by Ted Berg)
NEW YORK — Legendary Yankees closer Mariano Rivera, who retired after the 2013 season as Major League Baseball’s all-time leader in saves, games finished and ERA+, will throw out the ceremonial first pitch alongside fellow 2013 retiree Andy Pettitte at Yankee Stadium for the club’s home opener on Monday.
But though Rivera’s baseball career is over, he’s still working. Rivera will soon publish a memoir titled The Closer, as well as a special version of the book aimed at a younger audience to be released in September.
“I am excited to share my story with young readers – where I came from, my time as a New York Yankee, my family, and my faith,” said Rivera.
Obviously Rivera has a lot to share about the physical and psychological strength required to last so long and become so successful in what’s often a volatile role. But his story’s interesting beyond that: The son of a Panamanian fisherman, he did not even own a baseball glove when the Yankees first scouted him, and had never flown on an airplane or even heard of Babe Ruth.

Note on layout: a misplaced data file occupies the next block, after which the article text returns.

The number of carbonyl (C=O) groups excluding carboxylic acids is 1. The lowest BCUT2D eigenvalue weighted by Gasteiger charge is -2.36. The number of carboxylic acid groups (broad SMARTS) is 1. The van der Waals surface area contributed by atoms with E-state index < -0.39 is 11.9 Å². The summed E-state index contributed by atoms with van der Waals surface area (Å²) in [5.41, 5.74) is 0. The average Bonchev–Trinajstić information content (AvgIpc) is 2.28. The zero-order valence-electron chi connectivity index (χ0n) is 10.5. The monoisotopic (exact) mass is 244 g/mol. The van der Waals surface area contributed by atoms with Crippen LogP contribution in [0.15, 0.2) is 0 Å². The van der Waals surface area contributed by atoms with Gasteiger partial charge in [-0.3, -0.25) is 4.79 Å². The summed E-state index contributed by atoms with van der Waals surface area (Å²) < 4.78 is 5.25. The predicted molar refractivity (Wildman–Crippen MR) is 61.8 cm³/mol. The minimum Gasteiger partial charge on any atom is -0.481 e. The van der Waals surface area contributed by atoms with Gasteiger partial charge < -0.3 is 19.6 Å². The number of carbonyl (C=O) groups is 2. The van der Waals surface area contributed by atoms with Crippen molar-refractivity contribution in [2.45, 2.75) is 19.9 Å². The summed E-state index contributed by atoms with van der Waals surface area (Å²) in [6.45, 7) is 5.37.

He said his book is a way to ‘let kids know they can do whatever they can dream,” which is especially true for any kids out there that might throw devastating cutters capable of flummoxing big-league hitters for nearly two full decades.